How can the defense leave open receivers two plays in a row in overtime?
— David, Denver
David, I’m sure plenty of defensive players thought the same thing. So uncharacteristic of the group that had been the NFL’s best against the pass entering the night. The first one, linebackers Alex Singleton and Josey Jewell appeared to have a beat on what was happening pre-snap, but they just didn’t execute well and tight end Foster Moreau ran right between them. When Derek Carr put a good ball on him, neither was in position to make a tackle and he rumbled for 33 yards.
Second one, the best wide receiver on the planet ran a route Vegas had set up the entire game and he left a good secondary and an elite cornerback in the dust. Adams had run that big over route so many times over the course of the game and he sold it well before breaking it off on a dime and turning back to the outside. Denver runs a lot of match coverage, meaning zone with man principles, and by the time Pat Surtain II committed to the over route, there was nobody back to the right side of the field. Justin Simmons was quick to say that it wasn’t just on Surtain and coverages in the NFL are complicated. So, suffice it to say Adams and the Raiders dialed up a great route at exactly the right time.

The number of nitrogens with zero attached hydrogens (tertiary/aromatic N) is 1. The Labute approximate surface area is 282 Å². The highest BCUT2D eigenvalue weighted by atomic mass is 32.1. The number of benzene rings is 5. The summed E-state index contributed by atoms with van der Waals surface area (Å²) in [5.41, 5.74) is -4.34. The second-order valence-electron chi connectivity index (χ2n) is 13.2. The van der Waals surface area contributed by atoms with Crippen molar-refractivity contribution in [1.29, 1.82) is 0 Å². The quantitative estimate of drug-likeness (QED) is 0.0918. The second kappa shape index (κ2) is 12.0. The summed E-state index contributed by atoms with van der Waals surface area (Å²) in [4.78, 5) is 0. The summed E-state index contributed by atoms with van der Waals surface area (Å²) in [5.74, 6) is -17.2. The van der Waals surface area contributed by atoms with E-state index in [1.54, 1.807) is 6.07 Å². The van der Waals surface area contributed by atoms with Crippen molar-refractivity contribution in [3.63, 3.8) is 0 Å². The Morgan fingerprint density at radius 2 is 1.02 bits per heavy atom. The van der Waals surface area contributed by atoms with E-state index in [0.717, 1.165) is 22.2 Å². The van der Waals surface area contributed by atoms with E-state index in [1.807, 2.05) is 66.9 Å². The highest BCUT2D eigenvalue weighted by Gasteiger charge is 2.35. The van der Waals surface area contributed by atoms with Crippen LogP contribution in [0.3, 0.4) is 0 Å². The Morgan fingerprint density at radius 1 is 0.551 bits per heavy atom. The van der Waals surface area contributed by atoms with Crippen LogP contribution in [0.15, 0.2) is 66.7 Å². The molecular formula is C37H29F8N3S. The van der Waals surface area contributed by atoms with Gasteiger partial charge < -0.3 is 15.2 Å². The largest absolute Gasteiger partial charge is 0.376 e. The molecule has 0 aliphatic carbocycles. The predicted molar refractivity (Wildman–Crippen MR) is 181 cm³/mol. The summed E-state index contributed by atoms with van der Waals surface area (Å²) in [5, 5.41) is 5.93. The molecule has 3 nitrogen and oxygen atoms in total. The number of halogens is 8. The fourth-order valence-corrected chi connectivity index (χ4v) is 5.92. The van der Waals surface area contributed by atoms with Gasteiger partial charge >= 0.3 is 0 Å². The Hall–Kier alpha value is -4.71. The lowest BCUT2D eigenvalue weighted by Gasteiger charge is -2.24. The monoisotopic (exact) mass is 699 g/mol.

Ask Russell Wilson if he understood the situation when it’s third-and-10, Raiders have no timeouts, that you can’t throw the ball away? That you just need to run or take a sack.
— Anthony Rodgers, Atlanta
We did, and he said after the game that he was “trying to make a play.” Obviously, the incompletion handed Las Vegas an extra 40 seconds or more. It was nearly a worst-case outcome for the Broncos on that third-and-10. And the pass was not close to getting to Jalen Virgil along the sideline.
Maybe Vegas hits that wheel route and gets into field goal range anyway if it had less time to work with. Maybe Daniel Carlson drills a field goal from 58 instead of 25 yards and the game goes to overtime anyway. But almost anything would have given the Broncos a better chance than an incompletion.
Have John Elway and Joe Ellis taken responsibility for hiring George Paton, who hired Nathaniel Hackett and overpaid Russell Wilson?
— James Zingelman, Lakewood
Maybe we can take this all the way back to its logical conclusion before Pat Bowlen purchased the franchise in 1984 to when it first started in 1959, James. Butterfly effect the entire thing.
Parker, what’s our running back situation looking like after Melvin Gordon was waived? Anybody in free agency who could help fill the hole? Maybe a former Pro Bowl back from our own backyard?
— Mike, Denver